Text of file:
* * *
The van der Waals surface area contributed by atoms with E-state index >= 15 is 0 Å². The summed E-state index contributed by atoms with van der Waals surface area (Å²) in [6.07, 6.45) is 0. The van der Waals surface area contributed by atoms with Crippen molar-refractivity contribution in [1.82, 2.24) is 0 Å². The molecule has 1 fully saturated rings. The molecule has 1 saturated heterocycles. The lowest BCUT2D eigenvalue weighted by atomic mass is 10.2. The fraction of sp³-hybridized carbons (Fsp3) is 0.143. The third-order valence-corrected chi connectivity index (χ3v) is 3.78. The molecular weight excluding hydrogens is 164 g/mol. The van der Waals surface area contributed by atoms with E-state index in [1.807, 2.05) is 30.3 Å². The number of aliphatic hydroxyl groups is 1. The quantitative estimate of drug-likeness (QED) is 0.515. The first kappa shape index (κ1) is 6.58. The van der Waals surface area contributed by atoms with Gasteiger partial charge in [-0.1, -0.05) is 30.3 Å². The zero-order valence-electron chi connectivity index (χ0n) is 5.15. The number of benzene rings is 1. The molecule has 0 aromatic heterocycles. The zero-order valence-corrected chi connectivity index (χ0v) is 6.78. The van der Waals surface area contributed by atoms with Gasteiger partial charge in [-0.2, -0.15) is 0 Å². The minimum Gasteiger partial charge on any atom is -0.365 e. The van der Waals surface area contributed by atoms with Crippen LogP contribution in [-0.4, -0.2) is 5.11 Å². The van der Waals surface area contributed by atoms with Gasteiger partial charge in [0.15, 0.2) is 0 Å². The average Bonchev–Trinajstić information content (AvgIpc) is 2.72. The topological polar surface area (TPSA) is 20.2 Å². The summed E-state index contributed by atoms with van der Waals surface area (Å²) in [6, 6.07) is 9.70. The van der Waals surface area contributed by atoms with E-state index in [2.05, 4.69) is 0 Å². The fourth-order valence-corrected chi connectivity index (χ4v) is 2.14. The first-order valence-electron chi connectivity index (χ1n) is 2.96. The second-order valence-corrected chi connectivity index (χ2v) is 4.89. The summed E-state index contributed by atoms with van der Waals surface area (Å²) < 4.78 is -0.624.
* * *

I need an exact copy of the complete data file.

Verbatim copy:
The van der Waals surface area contributed by atoms with E-state index >= 15 is 0 Å². The summed E-state index contributed by atoms with van der Waals surface area (Å²) in [6.07, 6.45) is 0. The van der Waals surface area contributed by atoms with Crippen molar-refractivity contribution in [1.82, 2.24) is 0 Å². The molecule has 1 fully saturated rings. The molecule has 1 saturated heterocycles. The lowest BCUT2D eigenvalue weighted by atomic mass is 10.2. The fraction of sp³-hybridized carbons (Fsp3) is 0.143. The third-order valence-corrected chi connectivity index (χ3v) is 3.78. The molecular weight excluding hydrogens is 164 g/mol. The van der Waals surface area contributed by atoms with E-state index in [1.807, 2.05) is 30.3 Å². The number of aliphatic hydroxyl groups is 1. The quantitative estimate of drug-likeness (QED) is 0.515. The first kappa shape index (κ1) is 6.58. The van der Waals surface area contributed by atoms with Gasteiger partial charge in [-0.1, -0.05) is 30.3 Å². The zero-order valence-electron chi connectivity index (χ0n) is 5.15. The number of benzene rings is 1. The molecule has 0 aromatic heterocycles. The zero-order valence-corrected chi connectivity index (χ0v) is 6.78. The van der Waals surface area contributed by atoms with Gasteiger partial charge in [-0.2, -0.15) is 0 Å². The minimum Gasteiger partial charge on any atom is -0.365 e. The van der Waals surface area contributed by atoms with Crippen LogP contribution in [-0.4, -0.2) is 5.11 Å². The van der Waals surface area contributed by atoms with Gasteiger partial charge in [0.15, 0.2) is 0 Å². The average Bonchev–Trinajstić information content (AvgIpc) is 2.72. The topological polar surface area (TPSA) is 20.2 Å². The summed E-state index contributed by atoms with van der Waals surface area (Å²) in [6, 6.07) is 9.70. The van der Waals surface area contributed by atoms with E-state index in [2.05, 4.69) is 0 Å². The fourth-order valence-corrected chi connectivity index (χ4v) is 2.14. The first-order valence-electron chi connectivity index (χ1n) is 2.96. The second-order valence-corrected chi connectivity index (χ2v) is 4.89. The summed E-state index contributed by atoms with van der Waals surface area (Å²) < 4.78 is -0.624.